Dads and Miscarriages: The Story of a Father Who Has Been ThereSerge Bielanko
We let stuff get to us, normal stuff that almost everyone deals with, and oh do we ever complain. If you think you don’t, well, I dunno. I mean I guess it’s possible that you are pure Gladiator in the face of all things ‘life’, but c’mon.
Deep down… you know your inner-voice is a whiny little bitch sometimes, don’t ya?
But this living is so strange, isn’t it.
She surrounds us with her sexy majesty and soft magic and as imperfect mortals we take it in the best we can, but still, our string of days can be taxing and exhausting almost as often as they sparkle or shine. No one said anything was going to be easy and they were right by keeping their traps shut.
Yet, every now and again something cosmic, something bigger than words tracks us down and we get reminded just in the nick of time that, for the most part,for all of our everyday everyman bitching, most of our lives have been pretty awesome this far into the game.
Think back on your own tale if you don’t believe me:
We played Little League and joined the Cub Scouts and learned to swim in the eyes of someone who loved us, chlorine dimming our view of them, but still knowing they were just out of reach.
We went sledding with our friends when school was canceled, the cold not cold to us at all; our spirits as high as young spirits could ever be.
We grew older and kissed our first soft lips in the roller rink darkness and we felt more alive than ever before. In our beds at night we read some books and fell asleep in a warm safe place. Eventually, we fell in love with another person, maybe a lot of them, and in between those times we found ourselves okay despite our perplexed hearts.
All along the trail, we’ve been eating ate some damn fine food. Maybe you’ve sipped at some good wine too; I hope you have; I know I did.
We’ve seen the sunset more times than we can count, over oceans and over mountains and over big city skylines, and more often than not we took at least a single internal moment to process how freaking remarkable it was.
Some of us got married.
Some of us had kids.
We formed unbreakable bonds only to have them tested again and again. And along the way we’ve all lost someone we loved, which hurt like hell.
Still some of us lost someone they we were so looking forward to loving that the whole damn experience up until now, the entire ride that they have doing their best to navigate across the flaming universe, they were forced to doubt every second of it when all of the sudden it became harder and sadder and deeper than any of us ever imagined possible.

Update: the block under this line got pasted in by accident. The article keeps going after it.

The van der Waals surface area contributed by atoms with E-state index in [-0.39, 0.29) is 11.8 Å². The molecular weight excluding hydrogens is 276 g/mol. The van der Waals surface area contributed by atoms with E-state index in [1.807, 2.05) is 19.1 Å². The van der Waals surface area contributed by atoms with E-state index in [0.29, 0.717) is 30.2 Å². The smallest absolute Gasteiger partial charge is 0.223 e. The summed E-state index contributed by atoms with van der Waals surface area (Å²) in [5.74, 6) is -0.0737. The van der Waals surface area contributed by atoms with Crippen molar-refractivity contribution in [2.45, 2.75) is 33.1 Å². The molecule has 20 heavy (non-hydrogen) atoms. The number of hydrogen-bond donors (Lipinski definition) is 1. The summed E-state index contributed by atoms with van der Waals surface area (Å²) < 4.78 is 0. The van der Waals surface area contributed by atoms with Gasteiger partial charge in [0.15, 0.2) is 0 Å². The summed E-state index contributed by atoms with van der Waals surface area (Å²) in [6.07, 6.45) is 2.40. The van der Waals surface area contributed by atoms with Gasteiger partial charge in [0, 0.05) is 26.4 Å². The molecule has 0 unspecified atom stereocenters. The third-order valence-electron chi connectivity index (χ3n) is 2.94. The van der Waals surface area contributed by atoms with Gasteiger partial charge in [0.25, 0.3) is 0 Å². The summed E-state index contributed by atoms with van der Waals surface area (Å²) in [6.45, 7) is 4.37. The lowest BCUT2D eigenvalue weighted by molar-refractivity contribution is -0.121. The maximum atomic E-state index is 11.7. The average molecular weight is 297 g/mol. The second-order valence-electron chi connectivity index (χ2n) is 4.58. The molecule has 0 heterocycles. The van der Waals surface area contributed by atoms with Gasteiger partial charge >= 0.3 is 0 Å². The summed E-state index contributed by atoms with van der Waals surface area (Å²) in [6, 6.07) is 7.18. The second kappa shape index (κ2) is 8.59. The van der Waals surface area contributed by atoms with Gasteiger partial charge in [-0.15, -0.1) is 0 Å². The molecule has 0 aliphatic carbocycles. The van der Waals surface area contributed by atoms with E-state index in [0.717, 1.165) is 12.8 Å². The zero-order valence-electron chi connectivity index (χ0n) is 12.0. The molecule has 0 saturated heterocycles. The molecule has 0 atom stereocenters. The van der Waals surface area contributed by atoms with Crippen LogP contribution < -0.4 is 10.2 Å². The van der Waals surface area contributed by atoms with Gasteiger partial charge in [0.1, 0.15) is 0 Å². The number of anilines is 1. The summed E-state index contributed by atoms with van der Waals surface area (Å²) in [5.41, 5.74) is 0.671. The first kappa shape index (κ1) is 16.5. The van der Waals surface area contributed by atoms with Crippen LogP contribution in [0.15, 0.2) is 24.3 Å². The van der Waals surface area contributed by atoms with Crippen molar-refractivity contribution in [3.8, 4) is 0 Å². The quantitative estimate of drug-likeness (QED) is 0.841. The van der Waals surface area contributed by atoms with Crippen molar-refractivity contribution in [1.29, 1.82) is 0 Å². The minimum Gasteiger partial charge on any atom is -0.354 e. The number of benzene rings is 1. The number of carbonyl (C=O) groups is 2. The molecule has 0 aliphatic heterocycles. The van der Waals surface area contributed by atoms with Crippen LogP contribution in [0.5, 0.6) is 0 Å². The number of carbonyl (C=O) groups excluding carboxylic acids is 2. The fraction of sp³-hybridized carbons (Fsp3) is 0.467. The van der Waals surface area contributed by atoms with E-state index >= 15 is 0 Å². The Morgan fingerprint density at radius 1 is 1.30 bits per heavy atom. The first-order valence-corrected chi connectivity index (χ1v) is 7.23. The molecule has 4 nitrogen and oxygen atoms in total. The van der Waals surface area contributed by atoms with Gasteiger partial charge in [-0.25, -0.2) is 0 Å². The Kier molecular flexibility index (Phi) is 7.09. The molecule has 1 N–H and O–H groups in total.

People say things happen for a reason and I guess I can agree with that. Things happening for a reason makes us feel better when we simply cannot figure out where the justice or poetry lives during our toughest days.
Which brings us to this.
The writer Marcus Brotherton and his wife have been through a lot of life together the past few years. And although they have suffered at times and certainly paid their share of dues when it comes to losing an expected child, or in their case, several children, through a number of heartbreaking miscarriages, as I was reading Marcus’s story today, a piece called How a Man Handles a Miscarriage, (over at one of my favorite websites, The Art of Manliness) it dawned on me that inner-strength and inner-peace and the ability to survive with grace and dignity in this rough and tumble world most often finds it’s poster people in the ones who have had to experience way more blues than the rest of us.
Dealing with a miscarriage is a terribly terribly difficult thing. I simply can’t imagine it. And for those who find themselves doing so, the weight must be nothing less than a dinosaur on their chest.
So, as soon as I read Marcus Brotherton’s piece today I knew right away that I really wanted to help spread it around in my own little way, by writing a bit about it and how powerful and sad and beautiful and spiritually badass I found it. And I’m purposely not quoting from it here because I believe it is a piece that needs and deserves to be read in one short sitting, not in a couple of soundbites.
Anyways, I really really hope that anyone at all who is hurting in the wake of a miscarriage gets the chance to read his words.
You can also find Serge on his personal blog, Thunder Pie.
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